Precedent seems to be the main reason the Packers couldn’t scrounge up a modicum of good news and sign Davante Adams to a long-term deal this week, instead adding him to the heap of unhappy players who will wisely begin aligning with the unhappy quarterback who began staging this anti-management coup a few months ago.
NFL Media reported that their “classic structure” on contracts leaves “limited options” for Adams, who has caught more touchdown passes (36) over the past three seasons than anyone in football. If the Packers are determined to play hardball with Aaron Rodgers, hoping his public tantrum will exhaust itself, having Adams as a security blanket for Jordan Love would seem to be of primary importance.
Instead, it seems the Packers are digging in on being the Packers and whatever that means when it comes to contracts. Perhaps they don’t like to pay players of a certain age a ton of money. Maybe Adams is looking for a particular, unique structure to the deal that is foreign to their front office. Maybe $27.25 million, which is currently the annual average on a wide receiver contract in the league (DeAndre Hopkins) is too rich for their blood. Regardless, it was their relationship to the past and the way they’ve always done things that has brought them to this point.
This is understandable—to a point—in the NFL. General managers, some of whom are more connected to the suits with the legal backgrounds floating around the facility’s big offices, hold precedent close to their hearts. It keeps them from being pushed around at the bargaining table. It sets expectations for hungry agents walking through the door. It prevents them from making the kind of catastrophic mistake that could leave the organization reeling financially, unable to get flexible with their cap spending in future years.
But there is a point when it’s taken too far. There have been general managers who have painfully, to the point of near exhaustion, fought to maintain their precedent on offset language in rookie contracts. (This clause basically gives them a rebate coupon on released draft picks should they be cut before their initial contract expires.) It’s this lack of flexibility that gives front offices the distant, opaque feel and makes them an easy target for talented players to club in the media during negotiation time.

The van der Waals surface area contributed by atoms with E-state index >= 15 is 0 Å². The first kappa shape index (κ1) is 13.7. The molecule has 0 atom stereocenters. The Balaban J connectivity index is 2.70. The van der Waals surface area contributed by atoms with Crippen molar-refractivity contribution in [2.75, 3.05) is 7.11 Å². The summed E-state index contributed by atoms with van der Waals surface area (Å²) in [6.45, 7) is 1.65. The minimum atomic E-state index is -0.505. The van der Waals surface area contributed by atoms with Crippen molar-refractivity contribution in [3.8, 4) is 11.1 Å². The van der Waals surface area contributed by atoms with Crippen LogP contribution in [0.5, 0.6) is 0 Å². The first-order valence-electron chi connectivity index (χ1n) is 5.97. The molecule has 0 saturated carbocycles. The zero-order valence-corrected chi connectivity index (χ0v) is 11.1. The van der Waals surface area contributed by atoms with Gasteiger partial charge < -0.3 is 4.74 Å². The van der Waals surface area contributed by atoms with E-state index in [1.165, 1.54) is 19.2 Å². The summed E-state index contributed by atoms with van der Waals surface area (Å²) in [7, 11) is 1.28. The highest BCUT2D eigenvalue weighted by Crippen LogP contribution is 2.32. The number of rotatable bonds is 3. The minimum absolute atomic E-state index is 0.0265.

The question anyone in a front office should be asking themselves: What’s the point of these self-imposed rules and guidelines if they ultimately place a cap on your success? Many great businesses, thinkers and organizations have evolved when the parameters have changed. Teams rarely have the kind of potent QB-WR combo that the Packers have in Rodgers and Adams. They have won 13 regular-season games and advanced to the NFC title game in each of the last two seasons with this aging core. What reason would they have to stick with precedent now, when the Super Bowl feels like it’s an arm’s length away?
It’s a thought that could extend to Rodgers, too. While there is a good case to be made—and we have—that the Packers should trade him, rake in the haul and keep themselves from getting kicked around every season when Rodgers decides there is something he’s unhappy about, there is also a world where Packers management comes out, half-heartedly admits to some cultural issues (what Rodgers has alleged is his main problem with the franchise), says they’re hiring an independent third party to evaluate where the franchise is as a collective, emotional entity. If and when they win the title game, it’s the lead story, showing how brilliant and self-reflective management was willing to be and how that won them a championship.
Caving, though, prompts the worst fear, that somewhere, some other day, some other time, someone walks in making the same request because it was done before. Here’s how the Packers can handle that theoretical.
Receiver A: I would like a Davante Adams–type contract.
Packers: Are you one of the four best receivers in franchise history?
Receiver A: No.
Packers: Are you on pace to break Don Hutson’s astronomical franchise receiving touchdown record?
Receiver A: No.
Packers: Every year since the statistic has existed, have you increased your quarterback’s completion percentage simply by virtue of being on the field?
Receiver A: No.
Packers: Super! We’ll take this all into account and get back to you.
Let’s try it with a quarterback:
QB: I think we should improve the culture, and you changed things when Aaron Rodgers was here.
Packers: Yes we did! Are you Aaron Rodgers?
Packers: Super! We’ll take this into account and get back to you.
If the answer to any (or most) of those questions is a yes, then this is great, too. That means you have a transcendent, once-in-a-decade talent; one that you should pay and keep happy.
Breaking precedent is only an issue when you do it with bad players. In Green Bay, with both Adams and Rodgers joining forces to two-man suplex the Packers’ front office, sometimes you have to recognize that precedent got you here, but here is not where you were when you required precedent in the first place to become good.
Here is the place where you’re choosing between playing for a title or maintaining precedent.
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